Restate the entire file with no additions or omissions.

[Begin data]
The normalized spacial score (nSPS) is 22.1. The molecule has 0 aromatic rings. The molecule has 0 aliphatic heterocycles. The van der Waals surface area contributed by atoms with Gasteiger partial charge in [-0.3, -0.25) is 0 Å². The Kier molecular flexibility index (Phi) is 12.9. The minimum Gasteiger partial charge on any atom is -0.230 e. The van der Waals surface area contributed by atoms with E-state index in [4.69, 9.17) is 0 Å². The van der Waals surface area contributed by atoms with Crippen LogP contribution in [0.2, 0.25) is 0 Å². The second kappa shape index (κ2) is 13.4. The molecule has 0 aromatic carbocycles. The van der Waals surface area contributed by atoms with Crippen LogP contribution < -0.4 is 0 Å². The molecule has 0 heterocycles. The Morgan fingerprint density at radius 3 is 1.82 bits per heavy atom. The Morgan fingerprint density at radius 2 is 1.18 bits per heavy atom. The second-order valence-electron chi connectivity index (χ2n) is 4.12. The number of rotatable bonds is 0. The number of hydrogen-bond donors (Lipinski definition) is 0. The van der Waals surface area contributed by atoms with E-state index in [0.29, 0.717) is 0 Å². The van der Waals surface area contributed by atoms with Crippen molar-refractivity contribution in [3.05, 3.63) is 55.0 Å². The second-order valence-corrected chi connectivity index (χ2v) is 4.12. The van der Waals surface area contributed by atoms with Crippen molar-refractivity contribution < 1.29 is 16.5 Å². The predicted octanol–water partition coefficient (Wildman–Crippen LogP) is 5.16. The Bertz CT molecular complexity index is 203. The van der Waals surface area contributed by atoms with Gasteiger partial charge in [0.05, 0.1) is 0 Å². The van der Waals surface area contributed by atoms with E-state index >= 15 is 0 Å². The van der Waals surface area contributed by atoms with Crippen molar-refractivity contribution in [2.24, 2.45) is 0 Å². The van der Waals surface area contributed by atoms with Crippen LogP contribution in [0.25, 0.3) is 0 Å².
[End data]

The normalized spacial score (nSPS) is 22.1. The molecule has 0 aromatic rings. The molecule has 0 aliphatic heterocycles. The van der Waals surface area contributed by atoms with Gasteiger partial charge in [-0.3, -0.25) is 0 Å². The Kier molecular flexibility index (Phi) is 12.9. The minimum Gasteiger partial charge on any atom is -0.230 e. The van der Waals surface area contributed by atoms with E-state index in [4.69, 9.17) is 0 Å². The van der Waals surface area contributed by atoms with Crippen LogP contribution in [0.2, 0.25) is 0 Å². The second kappa shape index (κ2) is 13.4. The molecule has 0 aromatic carbocycles. The van der Waals surface area contributed by atoms with Crippen LogP contribution < -0.4 is 0 Å². The molecule has 0 heterocycles. The Morgan fingerprint density at radius 3 is 1.82 bits per heavy atom. The Morgan fingerprint density at radius 2 is 1.18 bits per heavy atom. The second-order valence-electron chi connectivity index (χ2n) is 4.12. The number of rotatable bonds is 0. The number of hydrogen-bond donors (Lipinski definition) is 0. The van der Waals surface area contributed by atoms with E-state index in [0.29, 0.717) is 0 Å². The van der Waals surface area contributed by atoms with Crippen molar-refractivity contribution in [3.05, 3.63) is 55.0 Å². The second-order valence-corrected chi connectivity index (χ2v) is 4.12. The van der Waals surface area contributed by atoms with Crippen molar-refractivity contribution < 1.29 is 16.5 Å². The predicted octanol–water partition coefficient (Wildman–Crippen LogP) is 5.16. The Bertz CT molecular complexity index is 203. The van der Waals surface area contributed by atoms with Gasteiger partial charge in [0.05, 0.1) is 0 Å². The van der Waals surface area contributed by atoms with E-state index >= 15 is 0 Å². The van der Waals surface area contributed by atoms with Crippen molar-refractivity contribution in [2.24, 2.45) is 0 Å². The van der Waals surface area contributed by atoms with Crippen LogP contribution in [0.25, 0.3) is 0 Å².